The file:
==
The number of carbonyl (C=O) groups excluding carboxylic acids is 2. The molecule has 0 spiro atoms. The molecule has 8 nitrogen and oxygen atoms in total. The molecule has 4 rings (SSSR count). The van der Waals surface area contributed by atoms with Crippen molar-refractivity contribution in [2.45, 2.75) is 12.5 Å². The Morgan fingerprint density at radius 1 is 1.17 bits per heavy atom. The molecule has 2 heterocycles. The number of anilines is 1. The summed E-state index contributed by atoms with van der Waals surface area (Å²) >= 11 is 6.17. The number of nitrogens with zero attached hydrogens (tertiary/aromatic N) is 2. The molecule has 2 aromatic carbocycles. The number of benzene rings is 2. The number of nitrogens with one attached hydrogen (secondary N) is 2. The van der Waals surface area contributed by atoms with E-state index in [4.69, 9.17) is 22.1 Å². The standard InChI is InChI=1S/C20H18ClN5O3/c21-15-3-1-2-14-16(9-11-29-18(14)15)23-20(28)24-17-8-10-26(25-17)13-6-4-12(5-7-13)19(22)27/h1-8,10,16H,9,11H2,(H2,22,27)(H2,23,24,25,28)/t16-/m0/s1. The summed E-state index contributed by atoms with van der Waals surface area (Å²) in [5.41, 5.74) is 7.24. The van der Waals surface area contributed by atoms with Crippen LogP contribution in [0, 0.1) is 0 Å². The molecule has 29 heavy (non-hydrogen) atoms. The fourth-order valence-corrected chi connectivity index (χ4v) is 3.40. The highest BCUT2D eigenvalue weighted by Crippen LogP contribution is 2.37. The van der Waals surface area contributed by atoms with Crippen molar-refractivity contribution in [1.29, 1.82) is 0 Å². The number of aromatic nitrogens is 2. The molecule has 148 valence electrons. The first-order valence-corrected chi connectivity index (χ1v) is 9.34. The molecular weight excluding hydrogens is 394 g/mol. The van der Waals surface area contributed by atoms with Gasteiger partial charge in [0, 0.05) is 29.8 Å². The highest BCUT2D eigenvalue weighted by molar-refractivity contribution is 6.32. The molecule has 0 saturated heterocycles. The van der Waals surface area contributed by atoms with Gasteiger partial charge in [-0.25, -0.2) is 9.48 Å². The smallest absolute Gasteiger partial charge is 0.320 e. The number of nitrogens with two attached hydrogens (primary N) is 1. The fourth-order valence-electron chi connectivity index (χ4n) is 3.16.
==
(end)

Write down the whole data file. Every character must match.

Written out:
The number of carbonyl (C=O) groups excluding carboxylic acids is 2. The molecule has 0 spiro atoms. The molecule has 8 nitrogen and oxygen atoms in total. The molecule has 4 rings (SSSR count). The van der Waals surface area contributed by atoms with Crippen molar-refractivity contribution in [2.45, 2.75) is 12.5 Å². The Morgan fingerprint density at radius 1 is 1.17 bits per heavy atom. The molecule has 2 heterocycles. The number of anilines is 1. The summed E-state index contributed by atoms with van der Waals surface area (Å²) >= 11 is 6.17. The number of nitrogens with zero attached hydrogens (tertiary/aromatic N) is 2. The molecule has 2 aromatic carbocycles. The number of benzene rings is 2. The number of nitrogens with one attached hydrogen (secondary N) is 2. The van der Waals surface area contributed by atoms with E-state index in [4.69, 9.17) is 22.1 Å². The standard InChI is InChI=1S/C20H18ClN5O3/c21-15-3-1-2-14-16(9-11-29-18(14)15)23-20(28)24-17-8-10-26(25-17)13-6-4-12(5-7-13)19(22)27/h1-8,10,16H,9,11H2,(H2,22,27)(H2,23,24,25,28)/t16-/m0/s1. The summed E-state index contributed by atoms with van der Waals surface area (Å²) in [5.41, 5.74) is 7.24. The van der Waals surface area contributed by atoms with Crippen LogP contribution in [0, 0.1) is 0 Å². The molecule has 29 heavy (non-hydrogen) atoms. The fourth-order valence-corrected chi connectivity index (χ4v) is 3.40. The highest BCUT2D eigenvalue weighted by Crippen LogP contribution is 2.37. The van der Waals surface area contributed by atoms with Crippen molar-refractivity contribution in [1.29, 1.82) is 0 Å². The number of aromatic nitrogens is 2. The molecule has 148 valence electrons. The first-order valence-corrected chi connectivity index (χ1v) is 9.34. The molecular weight excluding hydrogens is 394 g/mol. The van der Waals surface area contributed by atoms with Gasteiger partial charge in [0, 0.05) is 29.8 Å². The highest BCUT2D eigenvalue weighted by molar-refractivity contribution is 6.32. The molecule has 0 saturated heterocycles. The van der Waals surface area contributed by atoms with Gasteiger partial charge in [-0.25, -0.2) is 9.48 Å². The smallest absolute Gasteiger partial charge is 0.320 e. The number of nitrogens with two attached hydrogens (primary N) is 1. The fourth-order valence-electron chi connectivity index (χ4n) is 3.16.